We've been waiting a while for dry herb portables to adopt the "box mod" style form and the LINX Gaia is the first we've seen that really nails the look and feel. The first thing you notice about the Gaia is that it's incredible tiny. At 2" x 1" x 3.1" and about 5 ounces it's small enough to nearly disappear in your palm. The brushed aluminum shell is sleek and lightweight while the clear OLED digital display and three button functionality make controlling the unit simple and intuitive. The LINX Gaia is one of the fastest heating vapes we've tried, reaching any temperature between 200-428°F in about 30 seconds or less. The quartz chamber is a unique new feature we haven't seen in a dry herb vape before - the flavor is just as neutral as ceramic though residue doesn't stick nearly as much, giving quartz the edge for easy cleaning. The biggest factor in flavor and vapor output is the heating style. The Gaia is a convection / conduction hybrid which in our experience is the best option for a portable as it imparts the strengths and minimizes the weaknesses of both individual style. Convection is known for great flavor, conduction is known for thicker vapor and greater battery life; hybrids are right in the middle. LINX mentions on their website that the Gaia is nearly 100% convection though there is only one real way for us to know: Let the teardown begin!
WARNING: Do not follow along with these steps. Disassembling the Gaia (and pretty much any other vape) instantly voids the warranty. Let us handle the dirty work and keep your vape and warranty intact.
LINX Gaia Top and Bottom Plates
Gotta hide those screws somewhere right? Vanity covers are becoming more and more popular; lets see if we have some sneaky screws under here.
Screw Cover Removal
Yup, there they are! Four screws on the top and four on the bottom attach the top-plate and base-plate to the chassis of the Gaia vaporizer.
Screw and Plate Removal
With the 8 screws and cover plates removed we get our first look at the Gaia's internals You can already see some wiring, some silicone, and some PCB -- here comes the good stuff!
Chassis and Heater Removal
With the chassis removed we now have access to the electronics housing and the heating element. The Gaia's heating chamber is nearly completely isolated from the electronics. Air flows directly from the intake on the side of the unit up through the heater. If you cover the air vents you can push out a small amount of vapor through the USB port but that would never occur during normal usage. The electronic housing makes perfect use of available space, leaving nearly no room to spare within the chassis.
PCB Removal and OLED Display
To remove the circuit board from the internal housing we needed to snip the connection wires. The Gaia's circuit board is a standard layout with a reliable design; the button actuators look and feel sturdy as do all of the connections. The OLED display is connected to the front of the PCB via ribbon cable and friction fit into place.
18650 Battery Removal
Like most other modern portable vaporizers the LINX Gaia has a fixed internal 18650 Li-ion battery as its power source, specifically the EVE18650 CX. The CX battery features an 8.14Wh charge capacity which equates to about 2200mAh in more common terminology. The EVE battery's charge capacity is good for up to an hour of vaping time and provides a higher than average maximum discharge current which explains the Gaia's ability to reach vaping temperature so quickly. The battery is secured and internally shock protected by two silicone sleeves over the positive and negative sides. On the left side of the battery in the picture you can also see the regulator plate - this plate regulates the voltage output of the battery and also acts as a fuse, protecting against short circuits and overcharging.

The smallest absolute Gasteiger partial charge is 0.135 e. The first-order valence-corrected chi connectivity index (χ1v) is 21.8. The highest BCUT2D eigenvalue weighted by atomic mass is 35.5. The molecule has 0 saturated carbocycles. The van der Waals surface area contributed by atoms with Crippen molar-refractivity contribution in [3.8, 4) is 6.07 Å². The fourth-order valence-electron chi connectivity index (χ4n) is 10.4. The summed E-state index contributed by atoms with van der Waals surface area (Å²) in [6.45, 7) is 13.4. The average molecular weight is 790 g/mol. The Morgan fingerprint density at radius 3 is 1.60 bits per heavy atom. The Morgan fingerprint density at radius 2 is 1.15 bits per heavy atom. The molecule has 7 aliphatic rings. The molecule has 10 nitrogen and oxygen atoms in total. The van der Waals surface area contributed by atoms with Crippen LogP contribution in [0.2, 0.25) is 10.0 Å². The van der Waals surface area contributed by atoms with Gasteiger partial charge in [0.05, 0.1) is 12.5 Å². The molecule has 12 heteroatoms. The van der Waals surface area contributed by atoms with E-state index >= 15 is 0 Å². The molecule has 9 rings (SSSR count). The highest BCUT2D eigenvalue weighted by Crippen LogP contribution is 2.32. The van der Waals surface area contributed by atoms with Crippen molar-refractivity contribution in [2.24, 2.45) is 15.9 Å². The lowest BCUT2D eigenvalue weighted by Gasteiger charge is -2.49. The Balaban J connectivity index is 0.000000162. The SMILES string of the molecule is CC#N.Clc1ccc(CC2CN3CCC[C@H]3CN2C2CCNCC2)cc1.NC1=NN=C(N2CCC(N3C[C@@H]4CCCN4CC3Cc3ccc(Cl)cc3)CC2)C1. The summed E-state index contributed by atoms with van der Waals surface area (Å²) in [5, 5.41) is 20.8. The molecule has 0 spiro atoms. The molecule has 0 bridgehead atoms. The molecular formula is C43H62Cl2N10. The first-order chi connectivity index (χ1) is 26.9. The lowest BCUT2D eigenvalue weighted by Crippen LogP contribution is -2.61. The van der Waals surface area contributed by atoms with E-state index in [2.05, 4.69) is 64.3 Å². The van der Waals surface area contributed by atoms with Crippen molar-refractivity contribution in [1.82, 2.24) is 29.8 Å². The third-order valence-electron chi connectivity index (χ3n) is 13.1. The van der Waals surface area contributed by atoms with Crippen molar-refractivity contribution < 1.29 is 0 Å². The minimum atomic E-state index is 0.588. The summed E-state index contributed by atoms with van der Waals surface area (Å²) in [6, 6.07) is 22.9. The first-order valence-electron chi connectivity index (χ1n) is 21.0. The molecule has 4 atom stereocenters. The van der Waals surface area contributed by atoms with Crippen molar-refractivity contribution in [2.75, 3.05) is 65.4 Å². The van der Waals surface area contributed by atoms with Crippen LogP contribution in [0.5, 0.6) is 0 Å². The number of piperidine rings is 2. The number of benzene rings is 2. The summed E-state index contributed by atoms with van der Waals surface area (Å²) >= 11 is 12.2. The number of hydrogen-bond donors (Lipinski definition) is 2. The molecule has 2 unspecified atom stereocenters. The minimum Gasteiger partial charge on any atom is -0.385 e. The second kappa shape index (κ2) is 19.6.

Quartz Chamber Removal
With the heating element wires snipped we can now remove the heating chamber assembly from the electronics for further examination. The top section of the heating chamber is threaded and allows us easy access to the clear quartz chamber piece.
Inside the Heating Chamber
Now that the quartz chamber is out we can see the heating coil below. Air enters the heating element through the five holes on the piece in the far right picture. The air then travels up through the heating coil, raising rapidly in temperature before passing up through your material in the loading chamber. LINX claims nearly 100% convection but the heating coil does eventually heat the quartz chamber piece as well, leading to about a 50/50 convection and conduction mix. Considering the crazy small size of the Gaia paired with only having a single battery the energy efficiency of this unit is impressive. Maintaining battery life of roughly an hour per charge with a significant amount of heating being convection would typically require two batteries.
We've been using the LINX Gaia for a couple weeks now and it's definitely one of the most subtle and discreet options available. Typically when a vape is this tiny there are sacrifices made in either battery life, vapor output or flavor and we were pleasantly surprised to find the Gaia isn't lacking in any of those departments. The Gaia has little to no learning curve, the controls are simple, it's incredibly pocket friendly and the vapor production is high quality making it a great choice as a stealth portable or a unit to introduce others to vaping.
If you have any thoughts or feedback on our Gaia teardown please let us know in the comment section below. We always appreciate seeing ideas on how we can improve or what you'd like to see more of in the future. Also remember to swing by our Instagram and Reddit pages for contests, updates and general PIU style goofin'. If you'd like to purchase your own LINX Gaia you can grab one HERE.